2 days before the race, I picked up my race kit from Tokyo Big Sight, which is a pretty impressive convention centre. The race expo was held in 2 halls, and it was huge. There were many stations such as Nike, Adidas, Asics, as well as other running merchandise and stations promoting other international marathons. Of course, I spent quite a couple of hours there grabbing the official stuff as souvenirs, taking freebies, and had a good time there. The DJ at the Nike booth even interviewed me and I gave answers in mixed Japanese and English. Must have sounded strange but hey they understood me :). Also met up with some of the other Singaporean runners I got to know through the Sgrunners forum and took a group shot. It was pretty nice meeting other Singaporeans so far away from home. I met up with some of them who were also staying in my inn at Ikebukuro, and made our way to the start line together on race day.


Start point was at Shinjuku. There were really a lot of people, but everything was managed and organised, and I never felt trapped in human traffic. Huge signs helped with orientation to the baggage deposit area, and it only took 5 seconds for me to get my stuff taken care of. Soon it was time to head off to my designated start area, which was the last and final waiting area. I guess it's due to the fact that I stated my end time to be 5hrs 30 minutes, and that's considered pretty slow. Well, I did finish the run in around that time, as you can see from the result in the table below. Not a fantastic timing, but it's my new personel best. I aimed for it and got it, and it's over 30 minutes faster than my previous run at Standard Chartered Singapore Marathon 2010 last December.


It took 15 minutes after the gun went off, till I finally crossed the start line. Yeah I was that far away. But still, I managed to see the Marathon committee chairman and waved to him on the podium. One of the most amazing things about the run was that from the starting 1st km to the 42th km, the road was brimming with supporters. To the Japanese, it seemed as if the run was a trial for the runners, and they were there to cheer them on. In fact, the entire run was broadcasted live on TV. The Singapore marathons pale in comparison in this aspect. When I run along the expressways during the SCSM, it felt like the drivers along the roads were jeering us for obstructing the roads. Such a huge difference it's pretty sad when I think about it. Anyways, I'm really really really impressed by the Japanese supporters. They came with huge signboards, wore costumes, never stopped cheering, stuck out their hands to give you a hi-5, and even gave out free supplements! I had sweets, bread, and even coke. It was amazing. You could basically eat your way to the end and hi-5 thousands of supporters.


The route was a magnificent one as well, taking us to fantastic tourist attractions such as the imperial palace, Asakusa Sensoji, and the Tokyo Tower. I wanted to stop and take photos but I only had my phone with me. Speaking of photos, there were countless photo pitstops along the way, hence the many photos you see me uploading here. I think it's a great idea and the local runs should start having this instead of randomly deployed stealth photographers catching us with shack faces. With the official stops, you can pose and at least look less tired than you really are.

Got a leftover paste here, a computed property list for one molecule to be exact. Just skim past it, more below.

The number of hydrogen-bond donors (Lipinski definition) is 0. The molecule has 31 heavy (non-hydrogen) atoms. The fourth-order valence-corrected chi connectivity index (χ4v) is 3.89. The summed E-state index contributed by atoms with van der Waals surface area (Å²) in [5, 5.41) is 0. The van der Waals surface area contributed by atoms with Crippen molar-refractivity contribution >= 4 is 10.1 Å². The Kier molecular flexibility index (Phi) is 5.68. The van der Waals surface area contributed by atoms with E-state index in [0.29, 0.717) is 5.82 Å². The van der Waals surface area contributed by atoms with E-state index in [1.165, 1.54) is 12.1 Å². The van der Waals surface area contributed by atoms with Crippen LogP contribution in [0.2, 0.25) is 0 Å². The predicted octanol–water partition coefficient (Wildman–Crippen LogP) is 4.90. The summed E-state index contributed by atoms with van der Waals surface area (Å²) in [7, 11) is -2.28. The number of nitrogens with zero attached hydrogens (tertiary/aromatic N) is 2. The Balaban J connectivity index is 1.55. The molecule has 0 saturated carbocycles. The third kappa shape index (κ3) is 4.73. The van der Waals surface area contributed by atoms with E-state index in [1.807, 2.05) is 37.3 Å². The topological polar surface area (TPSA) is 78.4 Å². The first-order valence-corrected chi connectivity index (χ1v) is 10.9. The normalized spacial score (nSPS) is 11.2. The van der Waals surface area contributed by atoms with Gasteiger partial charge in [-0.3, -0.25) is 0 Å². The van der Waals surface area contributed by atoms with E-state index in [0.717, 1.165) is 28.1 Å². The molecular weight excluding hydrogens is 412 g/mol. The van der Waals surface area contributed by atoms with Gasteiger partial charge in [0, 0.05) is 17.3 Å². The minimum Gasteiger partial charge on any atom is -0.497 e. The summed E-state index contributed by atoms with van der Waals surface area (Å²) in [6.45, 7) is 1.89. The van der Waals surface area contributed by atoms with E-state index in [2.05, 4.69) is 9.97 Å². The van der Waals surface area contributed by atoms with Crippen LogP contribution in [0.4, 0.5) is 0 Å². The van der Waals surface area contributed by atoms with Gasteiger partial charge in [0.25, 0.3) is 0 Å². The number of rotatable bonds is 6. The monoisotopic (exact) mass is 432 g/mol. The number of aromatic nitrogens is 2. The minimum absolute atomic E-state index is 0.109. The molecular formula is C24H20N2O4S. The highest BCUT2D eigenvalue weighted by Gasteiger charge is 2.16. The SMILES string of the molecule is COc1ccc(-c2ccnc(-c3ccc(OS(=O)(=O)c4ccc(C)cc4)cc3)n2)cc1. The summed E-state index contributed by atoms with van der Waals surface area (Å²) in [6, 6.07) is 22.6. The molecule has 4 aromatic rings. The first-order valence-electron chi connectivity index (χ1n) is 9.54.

And it was great fun running with the Japanese runners. Many of them came in funny costumes and I lost track of the number of times I laughed when I found out who I was running along side with. I ran together with Spider-Man, Ultraman, Son Goku, Frieza, Mario, Luigi, Jesus Christ (carrying a huge crucifix I'm not kidding), countless animals, ninjas, samurais, and Disney characters. It was a delight just looking around at who's running. There was a girl in a panda suit and so many people were cheering her on. Along the route, there were also many many performances by dancers and bands. Great stuff. In terms of supplements, they gave amino drinks at regular stations and it tasted really good. I'm particularly impressed by the food stations. They gave chocolate and red bean paste bread, raisins, bananas, and even isotonic sweets! I was in heaven when I ate the chocolate. Almost wanted a second helping....


The end point was equally efficient. The runners were channeled to pits where we were handed out drinks, oranges, fruit bars, and the finisher medal and towel. Although the run was attended by so many people, everything was in place and it was organised with clockwork precision. The only complain I had was that the public transport from the end point was pretty limited and I queued up over 30 minutes just to get on the train, which was packed like sardines. I had to stand for another 40 minutes on the train back to Ikebukuro via the JR Yamanote line. Luckily I didn't really stink (too much) and I generally kept away from the Japanese girls in my carriage. My heart would break if they held their noses and walked away. :p